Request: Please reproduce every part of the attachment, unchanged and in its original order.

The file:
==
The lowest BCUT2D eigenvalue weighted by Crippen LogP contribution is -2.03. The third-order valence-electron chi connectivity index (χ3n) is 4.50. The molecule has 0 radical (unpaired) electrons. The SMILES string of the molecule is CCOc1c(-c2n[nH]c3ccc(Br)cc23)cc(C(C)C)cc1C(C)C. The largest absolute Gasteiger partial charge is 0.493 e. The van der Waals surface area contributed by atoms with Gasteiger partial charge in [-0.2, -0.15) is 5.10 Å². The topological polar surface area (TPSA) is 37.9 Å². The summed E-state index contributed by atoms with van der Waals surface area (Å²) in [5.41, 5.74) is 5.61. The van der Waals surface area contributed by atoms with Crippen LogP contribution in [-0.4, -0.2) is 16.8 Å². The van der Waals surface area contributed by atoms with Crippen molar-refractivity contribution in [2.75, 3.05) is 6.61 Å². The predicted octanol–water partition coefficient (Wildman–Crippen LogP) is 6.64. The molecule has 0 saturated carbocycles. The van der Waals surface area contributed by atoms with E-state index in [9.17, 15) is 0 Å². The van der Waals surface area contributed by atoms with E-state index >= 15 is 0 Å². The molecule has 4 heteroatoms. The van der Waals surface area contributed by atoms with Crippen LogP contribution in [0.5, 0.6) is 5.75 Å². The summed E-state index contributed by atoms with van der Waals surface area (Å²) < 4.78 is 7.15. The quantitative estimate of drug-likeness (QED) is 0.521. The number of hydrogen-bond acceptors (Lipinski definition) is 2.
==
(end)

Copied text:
The lowest BCUT2D eigenvalue weighted by Crippen LogP contribution is -2.03. The third-order valence-electron chi connectivity index (χ3n) is 4.50. The molecule has 0 radical (unpaired) electrons. The SMILES string of the molecule is CCOc1c(-c2n[nH]c3ccc(Br)cc23)cc(C(C)C)cc1C(C)C. The largest absolute Gasteiger partial charge is 0.493 e. The van der Waals surface area contributed by atoms with Gasteiger partial charge in [-0.2, -0.15) is 5.10 Å². The topological polar surface area (TPSA) is 37.9 Å². The summed E-state index contributed by atoms with van der Waals surface area (Å²) in [5.41, 5.74) is 5.61. The van der Waals surface area contributed by atoms with Crippen LogP contribution in [-0.4, -0.2) is 16.8 Å². The van der Waals surface area contributed by atoms with Crippen molar-refractivity contribution in [2.75, 3.05) is 6.61 Å². The predicted octanol–water partition coefficient (Wildman–Crippen LogP) is 6.64. The molecule has 0 saturated carbocycles. The van der Waals surface area contributed by atoms with E-state index in [9.17, 15) is 0 Å². The van der Waals surface area contributed by atoms with E-state index >= 15 is 0 Å². The molecule has 4 heteroatoms. The van der Waals surface area contributed by atoms with Crippen LogP contribution in [0.5, 0.6) is 5.75 Å². The summed E-state index contributed by atoms with van der Waals surface area (Å²) < 4.78 is 7.15. The quantitative estimate of drug-likeness (QED) is 0.521. The number of hydrogen-bond acceptors (Lipinski definition) is 2.